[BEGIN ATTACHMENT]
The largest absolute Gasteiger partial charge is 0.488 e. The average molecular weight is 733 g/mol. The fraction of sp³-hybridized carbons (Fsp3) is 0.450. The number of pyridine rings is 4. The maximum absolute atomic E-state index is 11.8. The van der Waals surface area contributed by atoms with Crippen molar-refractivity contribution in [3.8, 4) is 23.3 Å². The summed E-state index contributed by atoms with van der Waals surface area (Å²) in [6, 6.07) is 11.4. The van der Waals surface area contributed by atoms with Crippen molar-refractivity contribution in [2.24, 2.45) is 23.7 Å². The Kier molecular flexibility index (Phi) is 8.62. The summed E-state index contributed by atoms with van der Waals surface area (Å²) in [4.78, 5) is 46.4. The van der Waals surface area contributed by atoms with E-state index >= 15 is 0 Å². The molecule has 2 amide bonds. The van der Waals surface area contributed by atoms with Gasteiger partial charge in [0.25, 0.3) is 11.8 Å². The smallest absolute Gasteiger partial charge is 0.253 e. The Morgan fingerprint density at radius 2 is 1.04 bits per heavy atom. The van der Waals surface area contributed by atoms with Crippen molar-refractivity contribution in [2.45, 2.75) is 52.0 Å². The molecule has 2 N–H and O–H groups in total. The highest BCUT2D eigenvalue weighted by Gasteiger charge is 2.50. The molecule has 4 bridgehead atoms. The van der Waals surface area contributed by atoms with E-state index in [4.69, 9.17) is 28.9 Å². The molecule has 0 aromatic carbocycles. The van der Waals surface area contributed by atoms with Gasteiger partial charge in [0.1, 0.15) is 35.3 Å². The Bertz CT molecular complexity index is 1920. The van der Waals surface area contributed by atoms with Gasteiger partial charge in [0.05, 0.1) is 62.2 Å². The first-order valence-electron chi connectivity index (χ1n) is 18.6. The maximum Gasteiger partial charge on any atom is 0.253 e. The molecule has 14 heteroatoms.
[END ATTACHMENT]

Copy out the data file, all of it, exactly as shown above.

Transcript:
The largest absolute Gasteiger partial charge is 0.488 e. The average molecular weight is 733 g/mol. The fraction of sp³-hybridized carbons (Fsp3) is 0.450. The number of pyridine rings is 4. The maximum absolute atomic E-state index is 11.8. The van der Waals surface area contributed by atoms with Crippen molar-refractivity contribution in [3.8, 4) is 23.3 Å². The summed E-state index contributed by atoms with van der Waals surface area (Å²) in [6, 6.07) is 11.4. The van der Waals surface area contributed by atoms with Crippen molar-refractivity contribution in [2.24, 2.45) is 23.7 Å². The Kier molecular flexibility index (Phi) is 8.62. The summed E-state index contributed by atoms with van der Waals surface area (Å²) in [4.78, 5) is 46.4. The van der Waals surface area contributed by atoms with E-state index >= 15 is 0 Å². The molecule has 2 amide bonds. The van der Waals surface area contributed by atoms with Gasteiger partial charge in [0.25, 0.3) is 11.8 Å². The smallest absolute Gasteiger partial charge is 0.253 e. The Morgan fingerprint density at radius 2 is 1.04 bits per heavy atom. The van der Waals surface area contributed by atoms with Crippen molar-refractivity contribution in [2.45, 2.75) is 52.0 Å². The molecule has 2 N–H and O–H groups in total. The highest BCUT2D eigenvalue weighted by Gasteiger charge is 2.50. The molecule has 4 bridgehead atoms. The van der Waals surface area contributed by atoms with E-state index in [4.69, 9.17) is 28.9 Å². The molecule has 0 aromatic carbocycles. The van der Waals surface area contributed by atoms with Gasteiger partial charge in [0.1, 0.15) is 35.3 Å². The Bertz CT molecular complexity index is 1920. The van der Waals surface area contributed by atoms with Gasteiger partial charge in [0.05, 0.1) is 62.2 Å². The first-order valence-electron chi connectivity index (χ1n) is 18.6. The maximum Gasteiger partial charge on any atom is 0.253 e. The molecule has 14 heteroatoms.